Turn 10 has revealed the latest seven-car pack for Forza Motorsport 7. Dubbed the Totino’s Car Pack, it spans fifty years of automotive history — and not a single SUV in sight!
The pack arrives alongside the free Hyundai Veloster duo and a title update (more on that later). The complete lineup is below:
- 2017 BMW #24 BMW Team RLL M6 GTLM
- 1970 Citroen 2CV
- 1997 Lotus Elise GT1
- 1967 Nissan R380 II
- 1993 Porsche 911 Turbo S Leichtbau
- 1968 Subaru 360
- 1967 Volkswagen Type 3 1600 L
BMW’s M6 GTLM joins the 911 RSR that snuck into the game last month as another modern tintop racer. In terms of full-on race cars, it’s joined by the Nissan R380 II, which makes its video game debut here.
The Lotus Elise GT1 is practically a race car too, of course; Lotus built precisely one for homologation purposes. The 964-era 911 Turbo S Leichtbau isn’t another built-for-rules special, but it follows the same formula: lighter, quicker, rarer.
A trio of air-cooled classics from France, Germany, and Japan rounds out the Totino’s Car Pack. Gran Turismo fans will no doubt recognize the Subaru 360, while the 2CV marks the return of Citroen to the Forza franchise. Thanks to an earlier leak, we sort of knew it was coming eventually…
The Totino’s Car Pack will be available later today for the usual $6.99 price, and is part of the Car Pass. As usual, we’re covering the cars in a little more detail below.
2017 BMW #24 BMW Team RLL M6 GTLM
Continuing the trend set by Bentley, BMW entered its big-boned M6 into sports car racing in early 2016. Boasting a powerful turbocharged V8 and the stability of that long wheelbase, it’s racked up numerous wins over the last two years. This M6, alongside its No. 25 sister car, ended the IMSA WeatherTech season second in the manufacturer points. It should fit right at home in the Forza GT class — at least until the M8 GTE arrives.
1970 Citroen 2CV
The deux chevaux needs little introduction to automotive enthusiasts. Over its four-decade production run, the little 2CV mobilized France. It was built in 11 different countries in its time, to the tune of over 3.8 million units. Originally offered with nine—yes, nine—horsepower, the “Tin Snail” remains a popular choice in grassroots-level motorsports, thanks to its low costs and hardy nature.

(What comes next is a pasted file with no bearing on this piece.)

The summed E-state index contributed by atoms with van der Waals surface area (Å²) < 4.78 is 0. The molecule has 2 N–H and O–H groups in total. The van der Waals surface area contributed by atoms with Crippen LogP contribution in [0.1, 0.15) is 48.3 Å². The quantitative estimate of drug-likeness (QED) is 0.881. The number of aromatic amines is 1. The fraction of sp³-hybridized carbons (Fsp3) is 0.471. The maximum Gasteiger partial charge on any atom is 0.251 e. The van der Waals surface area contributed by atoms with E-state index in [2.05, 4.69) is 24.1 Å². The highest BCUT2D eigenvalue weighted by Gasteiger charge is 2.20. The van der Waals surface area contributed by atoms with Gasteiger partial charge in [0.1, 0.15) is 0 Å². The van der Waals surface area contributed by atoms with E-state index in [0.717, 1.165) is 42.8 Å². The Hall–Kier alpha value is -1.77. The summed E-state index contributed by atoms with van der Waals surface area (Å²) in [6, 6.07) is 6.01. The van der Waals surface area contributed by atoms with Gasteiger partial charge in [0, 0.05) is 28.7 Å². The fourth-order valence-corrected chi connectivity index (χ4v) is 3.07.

1997 Lotus Elise GT1
You can see the wild Elise GT1 up top. Two decades later, it still looks nuts, a homologation special built for the BPR Global GT Series. Lotus couldn’t hope to match the dollar amounts thrown at the series by Porsche, McLaren, and others, so it modified the then-new Elise to manage. From the factory, it featured a variation of the Esprit’s 3.5-liter turbo V8, but some teams used a Chevy V8 instead. We wonder if that sort of swap is possible in Forza 7…
1967 Nissan R380 II
When you think Nissan R-series racing cars, chances are you picture the ’90s-era R390. It’s been burned into memory thanks to both Gran Turismo and Forza over the years. Forza 6 introduced the Can-Am R382, but the even more obscure R380 II makes its video game debut here. A result of Nissan’s merger with Prince in 1966, the R380 was an evolution of that company’s racer. Unfortunately, while it had held off the dominant Porsche 906 at the 1966 Japanese Grand Prix, it couldn’t repeat in 1967. However, Nissan went on to break seven land speed records with it later that year.
1993 Porsche 911 Turbo S Leichtbau
Lightweight special editions are nothing new. But the modern 911 GT3 RS is only 22lb lighter than the GT3. The Leichtbau does things a bit differently. Back in the early ’90s, the Turbo S was the last rear-drive 911 Turbo, which implies a lighter trip on the scales already. But Porsche’s Exclusive department took it one step further. Pumping up power to 381hp one thing — dropping 400lb was another. Porsche only produced 80 of these rarities, but that’s not a concern in the game.
1968 Subaru 360
Another car that should be very familiar to GTPlanet readers, the 360 is Subaru’s first production car. The diminutive little rear-engined car, nicknamed “Ladybug”, weighed under 1,000lb, meaning it was exempt from American safety laws at the time. Consumer Reports claimed it took 37 seconds to do the 0-60mph run, or longer than it’s taken you to read this so far. A modern-day STI engine swap should make this a barrel of laughs.
1967 Volkswagen Type 3 1600 L
As you can probably guess by the name, this was Volkswagen’s third model, behind the original Beetle (Type 1) and the Samba Bus (Type 2). Produced in a variety of body styles, the Type 3 was a more American-friendly model. It still followed the principles put in place by the Beetle however, with a rear-set engine and the same wheelbase. The low-profile engine meant owners got to enjoy a trunk at both ends.